By Cliff Rold
Given the perception of where each man’s career is in this moment, the defending titlist retaining his title would likely be seen as an upset.
The bigger upset would be the fight making it to the judge’s scorecards. Pairing Giovanni Segura and Brian Viloria might not guarantee sweet science, but a sweet level of violence is a safe bet.
For both fighters, the confrontation is a risky commodity. The smallest men are, in today’s boxing world, typically capped at being regional stars. Segura has built a following in the U.S, and the Latin market. Viloria is an ethnic Filipino whose fights have been seen in the U.S. and the Philippines.
To their credit, each has extended beyond a single national base. They both have greater name recognition than most other smaller men. That has its privileges. However, in a glutted market, victory must be held at highest premium. The show will air live in the U.S. on Saturday via Dish Network (8 PM EST/5 PM PST).
The challenger, Segura (28-1-1, 24 KO) is looking for a foothold in his second weight class and the chance to maintain a strong headwind of momentum. Defending the WBO 112 lb. belt for the first time, Viloria (29-3, 16 KO) wants to stretch a three-fight win streak to four and continue his latest stab at rebuilding.
There was a time when Viloria looked like the heir to Michael Carbajal. Like “Little Hands of Stone,” Viloria entered the pro game with a U.S. Olympic amateur pedigree, a crowd-pleasing style, and knockout power. His pro debut, aired live in the U.S. on ESPN2 in 2001, was a barn burning little four rounder. By 2005, he had his first 108 lb. belt (WBC) with a one round knockout of Eric Ortiz.
Viloria was in position to make a move on real stardom. There were whispers about an eventual showdown with slick Ivan Calderon. Instead, Viloria moved headlong into adversity. A lethargic loss to Omar Nino in August 2006 stung. He bounced back well in the immediate rematch, dropping Nino, but found himself with a draw at the end of twelve rounds.
A failed drug test by Nino left the bout a “No Contest” and vacated the belt. Viloria could not regain it in a 2007 clash with Edgar Sosa. Instead of becoming the rare U.S. star in the smaller reaches of the scale, Viloria was in rebuilding mode.
He handled the assignment well. Viloria reeled off five wins and got a crack at Ulises Solis for the IBF Jr. Flyweight belt. Solis had put together a solid title reign and had the look of a favorite. Viloria responded with the finest performance of his career, knocking out Solis in the eleventh round.
He appeared finally over the hump. Two fights later, ahead on two judges cards, he ran out of gas and was stopped on his feet by tough Carlos Tamara in the final round, left to rebuild once again. In July, he snared a belt against tough Mexican Julio Cesar Miranda in a new weight class.
Now, he has arguably the toughest opponent of his career.
And the Mexico-born Segura has a chance to pick up another big name on a record that got a massive boost last year. Segura, despite facing Viloria in the Philippines this weekend, is the favorite. Being on the road is nothing new for him. His 2010 victory in the Ring Fight of the Year, against Calderon, came in Puerto Rico. Segura entered with a WBA belt and left with an additional WBO strap and claims to the lineal crown at 108.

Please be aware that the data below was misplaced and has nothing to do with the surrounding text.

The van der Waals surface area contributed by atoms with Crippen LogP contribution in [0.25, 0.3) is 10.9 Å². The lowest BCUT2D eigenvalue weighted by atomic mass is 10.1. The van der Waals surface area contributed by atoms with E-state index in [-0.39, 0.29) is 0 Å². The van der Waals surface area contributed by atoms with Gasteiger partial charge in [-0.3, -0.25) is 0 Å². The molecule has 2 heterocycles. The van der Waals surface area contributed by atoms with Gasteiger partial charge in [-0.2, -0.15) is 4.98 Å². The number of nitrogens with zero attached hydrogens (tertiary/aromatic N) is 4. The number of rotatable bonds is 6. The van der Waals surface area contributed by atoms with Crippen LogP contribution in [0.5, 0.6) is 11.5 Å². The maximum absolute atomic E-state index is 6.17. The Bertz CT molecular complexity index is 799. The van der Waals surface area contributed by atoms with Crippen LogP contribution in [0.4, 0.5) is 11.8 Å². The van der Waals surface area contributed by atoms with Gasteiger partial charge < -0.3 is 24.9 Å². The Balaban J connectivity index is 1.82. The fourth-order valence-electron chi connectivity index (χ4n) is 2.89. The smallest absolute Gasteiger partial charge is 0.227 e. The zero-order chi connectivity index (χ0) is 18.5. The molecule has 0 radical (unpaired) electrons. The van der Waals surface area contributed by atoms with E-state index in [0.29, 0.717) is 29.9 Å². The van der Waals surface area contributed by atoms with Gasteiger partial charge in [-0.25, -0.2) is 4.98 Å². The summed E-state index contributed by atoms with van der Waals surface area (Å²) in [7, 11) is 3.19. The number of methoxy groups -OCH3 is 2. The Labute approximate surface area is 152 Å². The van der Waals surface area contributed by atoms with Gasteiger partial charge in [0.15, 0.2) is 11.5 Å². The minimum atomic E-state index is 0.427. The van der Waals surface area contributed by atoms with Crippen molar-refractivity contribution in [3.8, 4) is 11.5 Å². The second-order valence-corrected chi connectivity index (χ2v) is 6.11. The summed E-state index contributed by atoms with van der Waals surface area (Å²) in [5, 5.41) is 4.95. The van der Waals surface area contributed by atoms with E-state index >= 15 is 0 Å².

With an all-action style based on big power, a storm of blows, and relentlessness predicated on stamina, Segura is as must-see as anyone in the game. Segura has what comes across as a genuine humbleness and a desire to please the crowd; he’s hard not to root for. Since taking his lone loss in 2008 to Cesar Canchila, by decision, he’s won nine in a row by knockout. Among those wins, he avenged the Canchila slight and also sparked Calderon in their rematch.
Already 29, Segura’s style might not leave him many more years to capitalize on what make him special. His time in now to make every dollar he can. A loss, even given a crowd-pleasing style, could be a setback.
This is the rare fight where ‘must-win’ isn’t hyperbole. Segura must win to protect what he’s built in the last nine fights. Viloria must win to complete his rebuilding and find the sort of defining victory his career has lacked so far.
These two Flyweights will dance on the razor’s edge Saturday. One of them will get knocked off.
And probably knocked out.
The Weekly Ledger
But wait, there’s more…
Bantam Goodness: http://www.boxingscene.com/abner-mares-shines-anselmo-moreno-steals-show--46802
Cotto’s Revenge: http://www.boxingscene.com/revenge-revelation-weekend-review-ratings-update--46858
New Ratings: http://www.boxingscene.com/forums/view.php?pg=boxing-ratings
Picks of the Week: http://www.boxingscene.com/boxingscenecoms-television-picks-week--46949
Cliff’s Notes… Report cards for the big D.C. show and this fight will be up before weeks end…What’s this? The site has a piece up where someone around Alexander Povetkin says Cedric Boswell is a better foe than Jean Marc Mormeck? You know who would be a better foe for Wladimir Klitschko than Mormeck? Povetkin. One day, Team Povetkin might actually manage to get through a training camp for a Klitschko fight…Pawel Wolak retiring was a bit of a shocker but here’s hoping it sticks. He was a tough guy with a ceiling and fans got some good fights. Getting out with some good checks and one’s senses ain’t so bad…Must admit, the thought of a New Year’s Eve show never sounded great…U F C pay-per-view sales are down a bit this year, an indication of the impact a down economy can have. Their move to network makes a huge difference in that light. Let’s hope boxing’s new Main Events network deal can lead to some real fights on the free air eventually…James Kirkland vs. Carolos Molina? Sounds great.
Cliff Rold is a member of the Ring Magazine Ratings Advisory Panel, the Yahoo Pound for Pound voting panel, and the Boxing Writers Association of America. He can be reached at email@example.com